Poetry Friday: “With her, at midnight”

This post was originally published way back in Dec. 2012, just 5 months after I had first started this blog. As our family gears up for our annual trip over to York Beach, Maine, I was contemplating my life, and my wife, and my kids, and Covid, and all the things we’ve gone through this past year…and I remembered this poem. With summer almost upon us, I felt like it was the perfect time to share it again, in case you hadn’t seen it the first time around!


For my final Poetry Friday post of the year, I’m sharing a fairly new poem that I completed just a few weeks ago.  I wrote this for my wife, Jen, and since it describes a muggy, summer evening, I thought it might help to melt some of the heavy, wet snow that fell in this part of the country yesterday.

This is a tanka, pretty much the only surviving form of waka, a term that once encompassed many forms of Japanese poetry.  You may notice that the first three lines are similar to a haiku, with their 5-7-5 syllabic structure; however, haikus are a relatively new form of poetry, having been developed in the 19th century (haikus were borne of the original hokku form, which dates to the 1600s, but waka forms go back to the 6th century).

By the way, this week I learned that the Japanese word haijin means either a crippled person, or a haiku poet. Makes sense.

So now that your history and vocab lessons are over, on to the poetry! 


With her, at midnight

Within the warm, thick
soup of night clouds and orchids,
breaths heavy as air
silence jealous crickets; stars
glisten skin, damp and moonlit.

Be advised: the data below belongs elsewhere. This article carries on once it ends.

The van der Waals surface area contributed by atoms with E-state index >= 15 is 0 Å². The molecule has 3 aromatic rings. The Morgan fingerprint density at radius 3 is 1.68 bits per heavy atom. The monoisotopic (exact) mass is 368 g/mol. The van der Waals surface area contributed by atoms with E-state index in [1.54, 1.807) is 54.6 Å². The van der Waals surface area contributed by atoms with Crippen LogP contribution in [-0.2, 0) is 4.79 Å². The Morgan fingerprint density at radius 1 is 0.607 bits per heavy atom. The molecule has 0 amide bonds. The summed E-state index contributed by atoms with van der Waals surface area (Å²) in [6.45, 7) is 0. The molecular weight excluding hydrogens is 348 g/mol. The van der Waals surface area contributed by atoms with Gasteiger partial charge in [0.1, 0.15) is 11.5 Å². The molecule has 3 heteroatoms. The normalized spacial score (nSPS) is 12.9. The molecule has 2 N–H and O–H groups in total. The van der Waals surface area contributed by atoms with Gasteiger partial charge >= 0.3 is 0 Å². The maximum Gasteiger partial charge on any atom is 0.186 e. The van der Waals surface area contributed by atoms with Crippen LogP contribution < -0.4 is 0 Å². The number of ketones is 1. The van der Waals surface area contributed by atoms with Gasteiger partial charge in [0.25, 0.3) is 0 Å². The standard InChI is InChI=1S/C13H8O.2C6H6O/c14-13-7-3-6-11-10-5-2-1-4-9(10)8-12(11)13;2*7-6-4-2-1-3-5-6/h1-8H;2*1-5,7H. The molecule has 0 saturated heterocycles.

– © 2012 Matt Forrest Esenwine,
all rights reserved


How’s this for coincidence: Carol Wilcox is hosting today’s complete Poetry Friday roundup with a spotlight on poet Jeannette Encinias at her blog, Carol’s Corner – and would you believe it was Carol who was hosting Poetry Friday 9 years ago, when I first published this post! That’s right, I shared my post on her 2012 roundup! Crazy, isn’t it??


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30 thoughts on “Poetry Friday: “With her, at midnight”

  1. Nice job, Matt! Thanks for the definition of haijin, too. I can see why “crippled person” applies–someone who is having trouble moving goes more slowly–is more aware of her surroundings–just like a haiku poet!

    Happy 21013!


  2. Those first two lines were especially gorgeous – so sensuous and engulfing. And thank you for all the information about Japanese poetry – there is so much to learn, so many forms with which to speak!


  3. Pingback: Poetry Friday: “Mud Pies for Sale!” « Radio, Rhythm & Rhyme

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